On Monday, Chtaibi is somewhat surprised by an unusual visit from McCartney. But far from being pleased by—or even acknowledging—Chtaibi's super-human efforts to get rid of the stash, McCartney lashes into the Moroccan for wrecking his prized car. Chtaibi pleads with McCartney for help, saying he doesn't have enough money to go to the hospital and he'd like to collect on the insurance. McCartney is adamant. "That car's only insured for me, my chauffeur, Jane [Asher, his fiancé at the time] and Jane's mum," he says. Chtaibi later complains to Fraser about McCartney's lack of sympathy. Fraser tells Chtaibi to not worry about it, that things would be fixed.
The Man Who Killed Paul McCartney
The incredible, never-before-revealed true-life event that sparked the greatest rock 'n' roll rumor of all time
By Jim Yoakum
From Gadfly May/June 2000
In the February 1967 (#43) issue of The Beatles Monthly Book, the Beatles' official fan club magazine, the following blurb appeared in the "Beatle News" section, entitled "FALSE RUMOUR":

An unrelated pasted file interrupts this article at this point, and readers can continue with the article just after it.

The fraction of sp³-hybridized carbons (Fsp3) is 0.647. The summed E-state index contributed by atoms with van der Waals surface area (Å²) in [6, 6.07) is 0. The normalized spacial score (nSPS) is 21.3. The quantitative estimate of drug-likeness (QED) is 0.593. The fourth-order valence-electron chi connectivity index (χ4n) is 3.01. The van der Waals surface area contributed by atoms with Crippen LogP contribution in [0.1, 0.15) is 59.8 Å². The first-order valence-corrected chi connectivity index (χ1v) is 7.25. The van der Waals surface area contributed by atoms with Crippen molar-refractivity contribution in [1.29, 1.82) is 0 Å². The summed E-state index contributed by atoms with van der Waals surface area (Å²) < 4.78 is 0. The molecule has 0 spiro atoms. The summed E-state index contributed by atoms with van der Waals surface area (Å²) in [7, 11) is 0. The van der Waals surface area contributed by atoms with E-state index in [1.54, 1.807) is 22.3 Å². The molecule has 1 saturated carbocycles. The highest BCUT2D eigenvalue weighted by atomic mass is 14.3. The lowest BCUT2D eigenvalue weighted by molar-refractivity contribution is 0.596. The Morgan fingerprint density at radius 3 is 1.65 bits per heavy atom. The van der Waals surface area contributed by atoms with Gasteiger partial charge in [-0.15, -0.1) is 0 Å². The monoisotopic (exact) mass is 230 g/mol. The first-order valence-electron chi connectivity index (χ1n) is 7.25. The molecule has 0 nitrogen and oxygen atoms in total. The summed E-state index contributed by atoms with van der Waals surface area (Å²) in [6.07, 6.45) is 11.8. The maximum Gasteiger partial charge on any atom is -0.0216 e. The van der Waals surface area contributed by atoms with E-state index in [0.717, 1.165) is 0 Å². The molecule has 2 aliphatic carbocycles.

"Stories about the Beatles are always flying around Fleet Street. The 7th of January was very icy, with dangerous conditions on the M1 motorway, linking London with the Midlands, and towards the end of the day, a rumor swept London that Paul McCartney had been killed in a car crash on the M1. But, of course, there was absolutely no truth in it at all. As the Beatles' Press Officer found out, when he telephoned Paul's St. John's Wood home and was answered by Paul himself, that he had been at home all day with his black Mini Cooper safely locked up in the garage."
The story goes...
On October 12, 1969, Detroit disc jockey Russ Gibb of WKNR-FM received a bizarre late-night phone call from a listener. This Deep Throat told him that, if he played several tracks off of the Beatles' The White Album backwards, he'd hear some rather interesting things. Curious, Gibb decided "to hell" with his stylus and turntable, and spent the next several hours shredding his copy of The White Album. What Gibb heard was amazing. When played backwards, he discovered a formerly indecipherable mumbling from John Lennon at the end of "I'm So Tired" could now clearly be made out as the literary Beatle moaning "Paul is a dead man, miss him, miss him, miss him." Also, the oft-intoned words "number nine, number nine" from Lennon's music concrete opus, "Revolution #9," miraculously transformed into the eerie phrase "turn me on dead man" when spun counterclockwise.